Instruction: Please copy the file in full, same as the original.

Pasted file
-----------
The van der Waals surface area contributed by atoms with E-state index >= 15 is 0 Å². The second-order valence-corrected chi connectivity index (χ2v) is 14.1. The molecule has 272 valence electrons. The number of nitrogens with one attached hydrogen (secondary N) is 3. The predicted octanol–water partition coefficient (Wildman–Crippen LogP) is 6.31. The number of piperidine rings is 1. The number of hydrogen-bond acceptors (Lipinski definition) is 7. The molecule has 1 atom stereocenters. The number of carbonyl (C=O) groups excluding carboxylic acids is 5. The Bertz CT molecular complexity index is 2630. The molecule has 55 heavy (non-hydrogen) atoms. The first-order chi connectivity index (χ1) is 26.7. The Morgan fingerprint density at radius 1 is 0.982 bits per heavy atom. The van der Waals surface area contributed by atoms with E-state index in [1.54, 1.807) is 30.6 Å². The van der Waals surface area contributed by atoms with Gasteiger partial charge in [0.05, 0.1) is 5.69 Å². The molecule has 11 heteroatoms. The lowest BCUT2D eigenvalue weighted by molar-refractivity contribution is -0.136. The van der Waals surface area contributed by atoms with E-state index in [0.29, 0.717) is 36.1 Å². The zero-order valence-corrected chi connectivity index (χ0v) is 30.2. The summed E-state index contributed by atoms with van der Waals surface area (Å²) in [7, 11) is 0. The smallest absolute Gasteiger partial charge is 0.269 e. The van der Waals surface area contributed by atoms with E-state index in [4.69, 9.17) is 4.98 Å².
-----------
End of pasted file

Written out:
The van der Waals surface area contributed by atoms with E-state index >= 15 is 0 Å². The second-order valence-corrected chi connectivity index (χ2v) is 14.1. The molecule has 272 valence electrons. The number of nitrogens with one attached hydrogen (secondary N) is 3. The predicted octanol–water partition coefficient (Wildman–Crippen LogP) is 6.31. The number of piperidine rings is 1. The number of hydrogen-bond acceptors (Lipinski definition) is 7. The molecule has 1 atom stereocenters. The number of carbonyl (C=O) groups excluding carboxylic acids is 5. The Bertz CT molecular complexity index is 2630. The molecule has 55 heavy (non-hydrogen) atoms. The first-order chi connectivity index (χ1) is 26.7. The Morgan fingerprint density at radius 1 is 0.982 bits per heavy atom. The van der Waals surface area contributed by atoms with E-state index in [1.54, 1.807) is 30.6 Å². The van der Waals surface area contributed by atoms with Gasteiger partial charge in [0.05, 0.1) is 5.69 Å². The molecule has 11 heteroatoms. The lowest BCUT2D eigenvalue weighted by molar-refractivity contribution is -0.136. The van der Waals surface area contributed by atoms with E-state index in [0.29, 0.717) is 36.1 Å². The zero-order valence-corrected chi connectivity index (χ0v) is 30.2. The summed E-state index contributed by atoms with van der Waals surface area (Å²) in [7, 11) is 0. The smallest absolute Gasteiger partial charge is 0.269 e. The van der Waals surface area contributed by atoms with E-state index in [4.69, 9.17) is 4.98 Å².